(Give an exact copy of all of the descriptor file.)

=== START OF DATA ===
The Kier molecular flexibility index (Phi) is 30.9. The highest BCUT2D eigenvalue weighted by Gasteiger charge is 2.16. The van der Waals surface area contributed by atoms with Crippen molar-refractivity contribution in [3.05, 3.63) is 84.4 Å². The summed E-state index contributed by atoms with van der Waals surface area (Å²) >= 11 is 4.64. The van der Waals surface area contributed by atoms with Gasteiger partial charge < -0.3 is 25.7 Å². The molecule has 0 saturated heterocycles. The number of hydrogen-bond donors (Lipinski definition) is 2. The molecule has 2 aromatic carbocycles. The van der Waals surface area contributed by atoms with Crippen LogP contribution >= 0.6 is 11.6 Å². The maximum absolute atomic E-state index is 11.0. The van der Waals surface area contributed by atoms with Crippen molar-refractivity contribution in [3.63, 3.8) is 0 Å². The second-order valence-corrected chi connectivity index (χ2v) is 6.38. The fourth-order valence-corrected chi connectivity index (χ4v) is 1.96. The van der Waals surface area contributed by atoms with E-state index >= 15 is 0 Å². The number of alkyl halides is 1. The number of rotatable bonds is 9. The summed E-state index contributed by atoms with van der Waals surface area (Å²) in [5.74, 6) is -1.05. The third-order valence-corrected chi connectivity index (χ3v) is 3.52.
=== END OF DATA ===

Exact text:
The Kier molecular flexibility index (Phi) is 30.9. The highest BCUT2D eigenvalue weighted by Gasteiger charge is 2.16. The van der Waals surface area contributed by atoms with Crippen molar-refractivity contribution in [3.05, 3.63) is 84.4 Å². The summed E-state index contributed by atoms with van der Waals surface area (Å²) >= 11 is 4.64. The van der Waals surface area contributed by atoms with Gasteiger partial charge < -0.3 is 25.7 Å². The molecule has 0 saturated heterocycles. The number of hydrogen-bond donors (Lipinski definition) is 2. The molecule has 2 aromatic carbocycles. The van der Waals surface area contributed by atoms with Crippen LogP contribution >= 0.6 is 11.6 Å². The maximum absolute atomic E-state index is 11.0. The van der Waals surface area contributed by atoms with Crippen molar-refractivity contribution in [3.63, 3.8) is 0 Å². The second-order valence-corrected chi connectivity index (χ2v) is 6.38. The fourth-order valence-corrected chi connectivity index (χ4v) is 1.96. The van der Waals surface area contributed by atoms with E-state index >= 15 is 0 Å². The number of alkyl halides is 1. The number of rotatable bonds is 9. The summed E-state index contributed by atoms with van der Waals surface area (Å²) in [5.74, 6) is -1.05. The third-order valence-corrected chi connectivity index (χ3v) is 3.52.